Washington D.C., Aug 10, 2021 / 12:01 pm (CNA).
The games of the 32nd Olympiad closed on Sunday, bringing an end to more than two weeks of competitions featuring the world’s most talented athletes with a global audience.
Some competitors, however, made it clear that they were playing not only for national pride and a piece of hardware, but also for a greater purpose.
Here are some moments where athletes shared their faith on the world’s stage:
A Miraculous Medal for a miraculous victory
On the third day of the games, Filipina weightlifter Hidilyn Diaz won the first-ever Olympic gold medal for her country. Diaz, who competed in the women’s 55kg event, set an Olympic record with her clean and jerk of 127kg and a combined weight of 224kg. Her gold medal improved on her second-place finish at the 2016 games in Rio.
After the Philippine national anthem was played at the medal ceremony, Diaz stepped down from the podium, made the Sign of the Cross, and shouted “Mabuhay ang Pilipinas!” (“Long live the Philippines!”)
Glorifying God in the pool
South African swimmer Tatjana Schoenmaker left Tokyo with a gold medal in the 200-meter breaststroke and a surprise silver in the 100-meter breaststroke. Schoenmaker swam with a pair of cross-shaped earrings, and underneath her official Team South Africa-issued swim cap, Schoenmaker donned a white swim cap with the words “Soli Deo Gloria” (“Glory to God Alone”) written on it.
— Daryl (@darylbahadur1) August 5, 2021
Sydney McLaughlin and Team USA run to glorify God
Sydney McLaughlin wrote on her Instagram following her first gold medal win that she prayed “my journey may be a clear depiction of submission and obedience to God.”
After winning her second gold medal – on her 22nd birthday – McLaughlin thanked God for another year of life, and wrote that she looks “forward to unveiling where it takes me as you continue to establish my steps.”
McLaughlin’s teammates are vocal about their faiths as well. Athing Mu, a 19-year-old breakout star of the games, posted that her year had been one of faith and perseverance.
“In the end, I chose to grasp onto God and allow Him to take complete control of my life. It allowed me to take a step back, learn how to trust Him entirely and HAVE FAITH,” she said.
Marileidy Paulino, the Dominican Republic track star, is leaving Tokyo with two silver medals: one in the mixed 4×400 relay, and another in the 400. She’s the first woman ever from the Dominican Republic to win an Olympic medal.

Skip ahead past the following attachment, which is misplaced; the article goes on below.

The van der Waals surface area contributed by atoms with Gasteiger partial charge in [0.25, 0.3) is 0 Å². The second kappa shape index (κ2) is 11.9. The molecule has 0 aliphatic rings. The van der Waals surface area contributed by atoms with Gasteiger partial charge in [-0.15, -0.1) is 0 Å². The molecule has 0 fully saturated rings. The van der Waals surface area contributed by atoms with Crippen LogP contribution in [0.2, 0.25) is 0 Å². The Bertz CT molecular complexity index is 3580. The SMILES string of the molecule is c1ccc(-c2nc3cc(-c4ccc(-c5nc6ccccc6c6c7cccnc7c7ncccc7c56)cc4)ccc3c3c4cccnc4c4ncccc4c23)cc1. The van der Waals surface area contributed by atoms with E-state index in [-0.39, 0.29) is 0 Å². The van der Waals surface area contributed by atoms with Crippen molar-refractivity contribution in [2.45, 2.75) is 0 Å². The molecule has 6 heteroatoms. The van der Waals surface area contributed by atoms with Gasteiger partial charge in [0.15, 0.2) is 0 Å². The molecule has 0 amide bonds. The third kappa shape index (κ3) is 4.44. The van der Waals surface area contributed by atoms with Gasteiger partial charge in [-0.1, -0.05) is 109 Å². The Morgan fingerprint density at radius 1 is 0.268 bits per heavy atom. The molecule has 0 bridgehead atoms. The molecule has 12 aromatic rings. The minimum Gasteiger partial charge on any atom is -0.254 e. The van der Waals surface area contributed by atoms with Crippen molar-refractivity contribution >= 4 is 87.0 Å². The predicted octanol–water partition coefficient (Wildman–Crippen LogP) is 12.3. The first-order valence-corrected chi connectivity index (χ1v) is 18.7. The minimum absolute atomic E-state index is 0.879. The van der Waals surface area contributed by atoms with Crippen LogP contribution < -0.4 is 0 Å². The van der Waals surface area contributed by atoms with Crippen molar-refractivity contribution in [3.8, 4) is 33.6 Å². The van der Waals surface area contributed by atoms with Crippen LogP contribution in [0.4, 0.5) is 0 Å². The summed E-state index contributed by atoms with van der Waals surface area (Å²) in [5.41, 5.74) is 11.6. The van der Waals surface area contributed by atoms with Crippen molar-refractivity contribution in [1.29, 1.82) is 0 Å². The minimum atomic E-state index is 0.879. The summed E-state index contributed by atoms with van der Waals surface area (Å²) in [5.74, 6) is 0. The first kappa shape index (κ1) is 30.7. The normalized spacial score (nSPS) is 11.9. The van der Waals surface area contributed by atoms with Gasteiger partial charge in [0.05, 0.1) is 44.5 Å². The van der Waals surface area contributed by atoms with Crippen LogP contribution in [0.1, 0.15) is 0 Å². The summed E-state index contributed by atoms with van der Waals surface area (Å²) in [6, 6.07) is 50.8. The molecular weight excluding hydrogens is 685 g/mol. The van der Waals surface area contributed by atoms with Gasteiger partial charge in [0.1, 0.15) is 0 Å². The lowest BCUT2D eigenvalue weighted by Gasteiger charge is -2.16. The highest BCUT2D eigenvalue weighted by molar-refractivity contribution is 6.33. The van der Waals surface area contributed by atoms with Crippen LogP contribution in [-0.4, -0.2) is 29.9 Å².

After her second-place finish in the 400, Paulino told the Associated Press that she considered her medal a “miracle,” as she had only been running that distance for one year.
On her spikes, Paulino wrote “Dios es mi esperanza,” Spanish for “God is my hope.”
Marileidy Paulino of the Dominican Republic shows words written on one of her shoes which reads ‘God is my hope’ – Dios es mi esperenza- after winning silver in the women’s 400-m final at the Tokyo Olympics. pic.twitter.com/Fu1Vj6EF3z
— Sachin Jose (@Sachinettiyil) August 7, 2021
Female wrestlers are not household names in the United States, but Tamyra Mensah-Stock’s interview after winning gold in the Women’s 68kg freestyle competition went viral.
“It’s by the grace of God I’m able to move my feet. I just leave it in His hands,” she said, adding that she prayed that all of her hard work would be worth it.
“And every single time it does, and I get better and better,” she said. “I’m excited to see what I have next.”
Jesus makes all things new
Nicola McDermott of Australia took the silver medal in women’s high jump competition, jumping a personal best 2.02 meters in the final. During each competition, McDermott not only wrote in her journal, but also wrote a devotional passage on her wrist.
For the final, McDermott wrote “JESUS makes all things new,” with a cross drawn underneath. She told Australian media following her medal win that when she was a teenager, she was “always an outcast” before joining a church.
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